17 April, 2008
Why is it so hard to accept that our planet’s economy has limits? The puerile excitement of so-called energy experts about Brazil’s new “gigantic” oil find is yet another proof that the world and its media remain in denial about our worsening sustainability crisis.
“Surprise discovery off coast of Brazil may confound the oil and gas doom-mongers” was the jubilant title of the usually critical Guardian on 16 April pointing to the news that the Brazilian Carioca oil field could help the world to 33 billion barrels of oil. Forget the fact that one day later another expert on this newly discovered megafield brought the expectations back to 600 million barrels, that development of the field will still take at least ten years at very high costs and that we should rid ourselves of fossil fuels as rapidly as possible if we want to prevent climate collapse. A good reality check of the Carioca hype can be found on the Oil Drum.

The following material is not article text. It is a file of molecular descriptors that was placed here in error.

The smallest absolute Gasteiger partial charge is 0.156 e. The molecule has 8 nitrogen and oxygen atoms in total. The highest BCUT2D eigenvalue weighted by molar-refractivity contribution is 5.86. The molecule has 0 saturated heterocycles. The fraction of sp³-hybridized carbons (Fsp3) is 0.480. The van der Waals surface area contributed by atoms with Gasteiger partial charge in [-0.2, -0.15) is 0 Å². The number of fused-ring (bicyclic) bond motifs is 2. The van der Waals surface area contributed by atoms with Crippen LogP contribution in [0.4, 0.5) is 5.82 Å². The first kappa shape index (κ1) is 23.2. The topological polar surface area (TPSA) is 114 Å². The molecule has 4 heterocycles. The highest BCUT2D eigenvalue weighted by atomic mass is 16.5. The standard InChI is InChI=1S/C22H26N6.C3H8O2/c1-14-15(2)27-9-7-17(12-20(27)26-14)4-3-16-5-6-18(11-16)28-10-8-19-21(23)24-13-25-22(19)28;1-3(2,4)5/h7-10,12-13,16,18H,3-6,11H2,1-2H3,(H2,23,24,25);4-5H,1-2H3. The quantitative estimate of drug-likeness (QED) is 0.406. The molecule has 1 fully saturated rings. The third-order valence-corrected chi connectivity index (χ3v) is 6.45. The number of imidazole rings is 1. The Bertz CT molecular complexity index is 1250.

With all the uncertainty and the misplaced lies about energy reserves (not only oil but also gas, coal and uranium), it is an absolute illusion to want to predict when peak oil will hit. It is also not really that important. Two realities are real enough to make us revise our current economic practices: the fact that fossil fuels (on which we built our whole Western civilisation model) ARE finite and not easily replaceable and that with growing demand from China, India and others, supply problems will only get worse (and therefore prices will remain high and probably go seriously higher unless we have a major global economic downturn).
O, yes, and I nearly forgot: in the same week as this Brazilian oil miracle, we have had stories in the same media about the peak of oil production in Russia (see Wall Street Journal’s Environmental Capital) and the possible decline of Nigerian oil output with 33% (see FT).Author : Willy De Backer